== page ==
Major brands have thrown their weight behind demands that Cop26 leaders and technology giants take action to stem the flow of climate misinformation.
An open letter penned by the Conscious Advertising Network (CAN), a voluntary coalition of brands and civil organizations, has been signed by household names including Ben & Jerry’s, Virgin Media O2, Sky and SSE, which call out the association of lucrative ad spend associated with accounts and pages propagating climate misinformation.
Supporters list three key demands for the Cop26 climate conference in Glasgow to address. These include a universal definition of climate dis- and misinformation. Signatories also called on tech platforms to implement and enforce policies that starve climate change deniers of ad platforms and algorithm airtime.
The letter has been prompted by a realization that climate misinformation has become a business, with nefarious social media accounts capitalizing on the attention and publicity afforded to the conference by driving alternative conspiracy theories. Research by the Centre for Countering Digital Hate identified ten publishers – ‘The Toxic Ten’ – responsible for pushing the majority (69%) of all climate change denial content.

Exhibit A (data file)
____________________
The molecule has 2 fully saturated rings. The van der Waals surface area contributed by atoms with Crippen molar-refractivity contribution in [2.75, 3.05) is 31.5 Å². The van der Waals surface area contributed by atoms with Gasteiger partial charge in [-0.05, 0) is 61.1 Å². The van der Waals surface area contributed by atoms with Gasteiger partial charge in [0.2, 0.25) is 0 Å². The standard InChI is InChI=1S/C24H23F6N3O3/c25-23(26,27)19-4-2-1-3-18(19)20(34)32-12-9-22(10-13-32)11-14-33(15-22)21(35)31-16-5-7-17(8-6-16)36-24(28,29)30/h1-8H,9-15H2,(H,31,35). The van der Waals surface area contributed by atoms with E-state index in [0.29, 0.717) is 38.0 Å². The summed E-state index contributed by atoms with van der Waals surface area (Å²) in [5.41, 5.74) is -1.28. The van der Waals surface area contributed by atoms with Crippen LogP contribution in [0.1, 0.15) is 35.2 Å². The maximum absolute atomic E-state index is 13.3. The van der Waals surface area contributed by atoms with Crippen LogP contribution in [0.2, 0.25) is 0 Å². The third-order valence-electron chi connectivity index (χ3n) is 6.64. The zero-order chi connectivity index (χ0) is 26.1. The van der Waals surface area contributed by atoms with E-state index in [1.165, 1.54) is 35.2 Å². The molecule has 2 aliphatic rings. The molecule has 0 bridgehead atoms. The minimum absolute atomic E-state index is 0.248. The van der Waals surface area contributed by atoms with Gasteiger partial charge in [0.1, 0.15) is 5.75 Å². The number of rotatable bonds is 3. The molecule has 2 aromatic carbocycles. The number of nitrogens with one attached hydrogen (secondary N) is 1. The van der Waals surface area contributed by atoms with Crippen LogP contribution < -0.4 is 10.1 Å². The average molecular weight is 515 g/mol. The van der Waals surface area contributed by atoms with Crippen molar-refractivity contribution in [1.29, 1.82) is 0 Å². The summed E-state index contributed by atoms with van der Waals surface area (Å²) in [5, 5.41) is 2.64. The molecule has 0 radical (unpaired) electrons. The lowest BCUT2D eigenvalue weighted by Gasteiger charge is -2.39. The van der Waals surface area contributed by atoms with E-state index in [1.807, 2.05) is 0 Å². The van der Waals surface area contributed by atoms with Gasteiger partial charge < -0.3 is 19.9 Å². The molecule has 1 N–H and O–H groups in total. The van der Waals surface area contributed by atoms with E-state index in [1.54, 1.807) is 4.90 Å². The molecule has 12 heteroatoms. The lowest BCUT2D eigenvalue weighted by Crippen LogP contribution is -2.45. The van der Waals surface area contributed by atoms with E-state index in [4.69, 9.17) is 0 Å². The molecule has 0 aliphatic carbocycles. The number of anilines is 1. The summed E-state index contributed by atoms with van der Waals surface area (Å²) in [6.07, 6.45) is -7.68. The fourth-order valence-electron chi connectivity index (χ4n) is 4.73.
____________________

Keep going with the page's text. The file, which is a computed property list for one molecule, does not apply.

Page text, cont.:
CAN co-founder Jacob Dubbins said: “There isn’t a universally-agreed definition of climate dis- and misinformation, and most online platforms don’t have climate dis- and misinformation policies. Clearly, we need both of these in order to combat misinformation that can seriously halt developments we are making to limit global warming to 1.5C.”
Explaining their support, Suzie Rook, head of brand and design, SSE, and Fiona Ball, group director, Bigger Picture, Sky, added: “This is a moment when businesses, including Cop26 Principal Partners, SSE and Sky, climate experts, academics, campaigners and civil society are coming together to demand global action on climate dis- and misinformation. Climate dis- and misinformation is an obstacle in the efforts to keep 1.5 in reach and deliver real climate action. In order to fight it, we must have a common definition. The time is now.”
Earlier this year InfluenceMap observed that of 51 climate misinformation ads running in the US during the first half of 2020, only one had been taken down by Facebook.
The climate focus follows a push by advertisers demanding that social media platforms do more to combat racist abuse from football fans.